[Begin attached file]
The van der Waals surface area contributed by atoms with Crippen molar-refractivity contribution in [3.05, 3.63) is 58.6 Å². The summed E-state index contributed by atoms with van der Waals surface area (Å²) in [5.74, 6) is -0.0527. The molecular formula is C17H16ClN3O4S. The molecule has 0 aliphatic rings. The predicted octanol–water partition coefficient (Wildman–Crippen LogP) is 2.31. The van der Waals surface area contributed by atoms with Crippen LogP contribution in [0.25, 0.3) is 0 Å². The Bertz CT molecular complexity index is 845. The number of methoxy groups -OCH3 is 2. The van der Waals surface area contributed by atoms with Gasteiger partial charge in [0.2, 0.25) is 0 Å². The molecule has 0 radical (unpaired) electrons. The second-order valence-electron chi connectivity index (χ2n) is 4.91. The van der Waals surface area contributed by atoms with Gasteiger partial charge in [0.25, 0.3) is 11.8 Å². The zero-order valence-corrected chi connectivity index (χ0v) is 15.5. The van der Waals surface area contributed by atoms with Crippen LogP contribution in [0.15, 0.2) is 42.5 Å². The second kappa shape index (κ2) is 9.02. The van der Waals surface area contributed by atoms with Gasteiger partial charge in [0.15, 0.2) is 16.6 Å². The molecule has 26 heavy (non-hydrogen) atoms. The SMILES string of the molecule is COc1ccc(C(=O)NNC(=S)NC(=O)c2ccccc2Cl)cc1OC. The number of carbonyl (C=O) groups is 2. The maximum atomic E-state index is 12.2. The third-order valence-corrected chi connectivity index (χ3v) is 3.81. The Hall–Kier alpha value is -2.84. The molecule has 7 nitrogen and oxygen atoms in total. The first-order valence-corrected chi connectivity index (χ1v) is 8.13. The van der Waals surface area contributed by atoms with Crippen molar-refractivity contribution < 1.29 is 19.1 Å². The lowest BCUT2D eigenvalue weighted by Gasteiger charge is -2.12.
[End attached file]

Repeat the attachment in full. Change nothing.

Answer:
The van der Waals surface area contributed by atoms with Crippen molar-refractivity contribution in [3.05, 3.63) is 58.6 Å². The summed E-state index contributed by atoms with van der Waals surface area (Å²) in [5.74, 6) is -0.0527. The molecular formula is C17H16ClN3O4S. The molecule has 0 aliphatic rings. The predicted octanol–water partition coefficient (Wildman–Crippen LogP) is 2.31. The van der Waals surface area contributed by atoms with Crippen LogP contribution in [0.25, 0.3) is 0 Å². The Bertz CT molecular complexity index is 845. The number of methoxy groups -OCH3 is 2. The van der Waals surface area contributed by atoms with Gasteiger partial charge in [0.2, 0.25) is 0 Å². The molecule has 0 radical (unpaired) electrons. The second-order valence-electron chi connectivity index (χ2n) is 4.91. The van der Waals surface area contributed by atoms with Gasteiger partial charge in [0.25, 0.3) is 11.8 Å². The zero-order valence-corrected chi connectivity index (χ0v) is 15.5. The van der Waals surface area contributed by atoms with Crippen LogP contribution in [0.15, 0.2) is 42.5 Å². The second kappa shape index (κ2) is 9.02. The van der Waals surface area contributed by atoms with Gasteiger partial charge in [0.15, 0.2) is 16.6 Å². The molecule has 26 heavy (non-hydrogen) atoms. The SMILES string of the molecule is COc1ccc(C(=O)NNC(=S)NC(=O)c2ccccc2Cl)cc1OC. The number of carbonyl (C=O) groups is 2. The maximum atomic E-state index is 12.2. The third-order valence-corrected chi connectivity index (χ3v) is 3.81. The Hall–Kier alpha value is -2.84. The molecule has 7 nitrogen and oxygen atoms in total. The first-order valence-corrected chi connectivity index (χ1v) is 8.13. The van der Waals surface area contributed by atoms with Crippen molar-refractivity contribution < 1.29 is 19.1 Å². The lowest BCUT2D eigenvalue weighted by Gasteiger charge is -2.12.